In 2016, when the alt-right emerged from the corners of the Internet and into the public eye, Jonathan Weisman—a deputy editor of the New York Times—found himself a target of online anti-Semitic attacks. That experience, combined with the violent demonstration last year in Charlottesville and his conviction that the current president is at best an enabler of anti-Semites, led him to produce a book titled (((Semitism))). In it he concludes that in the face of today’s rising tide of hatred, Jews, and especially leaders of the organized Jewish community, have been indifferent. He also laments what he sees as American Jews’ division between Orthodox Jews and Zionists with their regrettable “tribalism” and those Jews whose identity lies wholly in the fact that they “read Philip Roth” and “eat bagels and babka.” Emma Green writes in her review:
[Weisman] complains that American Jewish organizations have all become “enthralled with [the] same mission; . . . all spoke of, lobbied on, and raised money for Israel, Israel, Israel.” Meanwhile, he says, neo-Nazis grab headlines, shouting slogans like “Hail victory!” and “You will not replace us!” at rallies on the National Mall. When this happened last summer, Weisman says, “the Jews slept.” . . . Weisman, alarmed by swirling hatred and lack of Jewish communal cohesion, seems to have cast about for someone to blame and settled on Jews themselves; his facts are wobbly and his prescriptions are thin. . . .
Throughout the book, Weisman seems to think he is the only Jew in America who sees the need to stand up to the forces of authoritarianism. . . . [But] Jewish institutions, from synagogues to activist groups to local community centers, have hosted innumerable events on this topic; . . . it is the concern I have heard most frequently in my reporting on Jewish communities over the past three years. . . .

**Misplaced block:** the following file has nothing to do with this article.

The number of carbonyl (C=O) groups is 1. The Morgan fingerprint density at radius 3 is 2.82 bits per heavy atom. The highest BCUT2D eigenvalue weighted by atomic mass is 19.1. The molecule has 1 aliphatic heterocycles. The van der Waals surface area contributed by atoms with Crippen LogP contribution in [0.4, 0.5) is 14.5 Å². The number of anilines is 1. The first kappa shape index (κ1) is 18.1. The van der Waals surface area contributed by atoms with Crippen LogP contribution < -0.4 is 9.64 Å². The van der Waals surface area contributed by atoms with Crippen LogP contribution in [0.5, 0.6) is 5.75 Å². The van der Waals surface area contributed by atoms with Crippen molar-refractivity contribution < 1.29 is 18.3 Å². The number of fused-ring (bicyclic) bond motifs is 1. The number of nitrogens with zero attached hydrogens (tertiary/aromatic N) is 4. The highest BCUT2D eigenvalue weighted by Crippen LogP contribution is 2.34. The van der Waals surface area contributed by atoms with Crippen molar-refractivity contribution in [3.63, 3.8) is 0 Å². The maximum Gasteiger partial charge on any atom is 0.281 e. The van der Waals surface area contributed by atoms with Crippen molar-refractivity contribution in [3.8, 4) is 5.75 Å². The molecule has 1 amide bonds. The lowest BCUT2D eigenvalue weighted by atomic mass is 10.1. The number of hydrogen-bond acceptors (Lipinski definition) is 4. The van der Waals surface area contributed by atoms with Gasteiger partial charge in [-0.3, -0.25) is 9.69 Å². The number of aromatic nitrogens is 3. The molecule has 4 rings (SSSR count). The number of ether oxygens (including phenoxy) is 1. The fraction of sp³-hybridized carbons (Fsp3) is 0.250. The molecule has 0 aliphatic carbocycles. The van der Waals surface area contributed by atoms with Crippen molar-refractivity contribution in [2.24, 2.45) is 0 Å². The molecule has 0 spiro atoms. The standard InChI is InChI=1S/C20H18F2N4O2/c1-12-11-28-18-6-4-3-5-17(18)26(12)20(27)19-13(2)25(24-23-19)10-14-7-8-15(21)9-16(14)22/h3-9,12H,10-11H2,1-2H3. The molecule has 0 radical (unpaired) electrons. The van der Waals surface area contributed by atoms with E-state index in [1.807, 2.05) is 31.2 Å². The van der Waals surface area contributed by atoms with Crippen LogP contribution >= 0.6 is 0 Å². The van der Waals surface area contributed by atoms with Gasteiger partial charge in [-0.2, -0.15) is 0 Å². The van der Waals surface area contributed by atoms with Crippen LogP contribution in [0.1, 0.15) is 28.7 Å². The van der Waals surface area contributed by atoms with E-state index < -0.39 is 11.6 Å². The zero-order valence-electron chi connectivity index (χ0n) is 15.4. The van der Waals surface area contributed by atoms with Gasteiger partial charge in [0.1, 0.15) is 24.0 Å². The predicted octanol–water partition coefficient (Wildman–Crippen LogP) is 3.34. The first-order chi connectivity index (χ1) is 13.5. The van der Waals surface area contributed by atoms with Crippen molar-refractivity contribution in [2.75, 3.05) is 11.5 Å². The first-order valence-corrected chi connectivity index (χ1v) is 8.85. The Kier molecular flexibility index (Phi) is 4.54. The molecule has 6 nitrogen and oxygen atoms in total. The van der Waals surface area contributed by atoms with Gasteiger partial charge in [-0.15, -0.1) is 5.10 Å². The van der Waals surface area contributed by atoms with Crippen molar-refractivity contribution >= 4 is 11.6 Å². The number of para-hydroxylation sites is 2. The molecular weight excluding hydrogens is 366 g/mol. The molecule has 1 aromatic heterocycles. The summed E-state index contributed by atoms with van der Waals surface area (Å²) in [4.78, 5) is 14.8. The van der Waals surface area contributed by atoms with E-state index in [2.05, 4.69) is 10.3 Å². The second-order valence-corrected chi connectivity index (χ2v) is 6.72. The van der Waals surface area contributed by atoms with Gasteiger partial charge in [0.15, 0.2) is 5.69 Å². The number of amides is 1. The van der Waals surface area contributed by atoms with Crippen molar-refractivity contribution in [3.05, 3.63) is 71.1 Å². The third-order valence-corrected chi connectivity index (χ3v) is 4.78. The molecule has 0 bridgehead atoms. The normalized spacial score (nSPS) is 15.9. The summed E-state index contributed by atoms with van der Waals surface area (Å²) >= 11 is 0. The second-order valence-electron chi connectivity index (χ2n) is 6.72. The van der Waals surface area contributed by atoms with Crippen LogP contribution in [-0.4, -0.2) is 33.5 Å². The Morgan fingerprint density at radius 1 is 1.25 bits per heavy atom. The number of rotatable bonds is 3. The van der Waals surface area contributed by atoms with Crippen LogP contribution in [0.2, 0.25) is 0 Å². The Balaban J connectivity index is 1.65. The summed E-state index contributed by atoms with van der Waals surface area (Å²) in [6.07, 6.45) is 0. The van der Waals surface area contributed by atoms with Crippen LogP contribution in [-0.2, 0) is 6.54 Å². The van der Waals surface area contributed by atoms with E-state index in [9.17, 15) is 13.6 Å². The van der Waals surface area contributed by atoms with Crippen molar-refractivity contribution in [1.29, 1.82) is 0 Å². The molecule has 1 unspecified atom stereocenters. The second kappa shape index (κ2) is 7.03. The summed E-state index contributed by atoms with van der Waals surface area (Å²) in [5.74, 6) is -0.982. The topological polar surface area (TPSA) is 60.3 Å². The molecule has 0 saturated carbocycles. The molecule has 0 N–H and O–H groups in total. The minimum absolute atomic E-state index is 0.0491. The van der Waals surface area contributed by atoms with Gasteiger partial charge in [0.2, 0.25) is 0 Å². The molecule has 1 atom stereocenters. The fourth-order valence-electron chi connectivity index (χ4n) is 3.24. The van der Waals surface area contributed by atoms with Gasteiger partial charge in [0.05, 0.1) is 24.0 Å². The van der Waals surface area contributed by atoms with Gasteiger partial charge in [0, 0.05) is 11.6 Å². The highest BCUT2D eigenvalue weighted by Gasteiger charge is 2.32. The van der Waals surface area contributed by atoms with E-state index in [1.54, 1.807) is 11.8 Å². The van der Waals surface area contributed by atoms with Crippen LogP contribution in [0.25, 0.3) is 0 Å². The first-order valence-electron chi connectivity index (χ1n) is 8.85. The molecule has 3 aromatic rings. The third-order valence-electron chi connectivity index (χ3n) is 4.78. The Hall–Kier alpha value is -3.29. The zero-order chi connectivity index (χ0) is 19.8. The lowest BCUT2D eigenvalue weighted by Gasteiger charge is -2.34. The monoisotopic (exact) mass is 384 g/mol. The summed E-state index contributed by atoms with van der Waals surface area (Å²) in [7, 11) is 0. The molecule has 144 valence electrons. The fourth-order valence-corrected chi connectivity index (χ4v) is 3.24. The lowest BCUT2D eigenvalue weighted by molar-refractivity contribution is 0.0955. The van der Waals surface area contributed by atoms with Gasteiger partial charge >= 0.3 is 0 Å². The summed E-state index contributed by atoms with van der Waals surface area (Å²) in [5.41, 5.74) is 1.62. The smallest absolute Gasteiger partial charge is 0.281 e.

[As for Wesiman’s claim] that major Jewish organizations, including the American Jewish Committee and the Jewish Federation of North America . . . have been “remarkably quiet” about the “brewing storm” in America, instead focusing exclusively on Israel: maybe he just isn’t signed up for the right press releases. Both of these organizations and their local counterparts discuss anti-Semitism in the U.S. and abroad constantly. Both direct significant institutional resources toward countering bigotry.
The book is equally confused about the way that fractured Jewish identity is complicating this moment in American Jewish life. . . . [I]t’s not clear what [Weisman] wants from Jews. He yearns for a response to bigotry “grounded in a principle, a belief, a morality,” but doesn’t get any more specific about what that would mean. He seems to call notional, cultural Jews back to the roots of Judaism, but dismisses ritual and tradition as nothing more than the “mechanics of religiosity.” He makes many generalizations about what American Jews are like—often in the same weird idiom anti-Semites use, like “the Jew thrived” or “the Jew flourishes”—but he doesn’t spend much time excavating the experiences and differences among real, living people.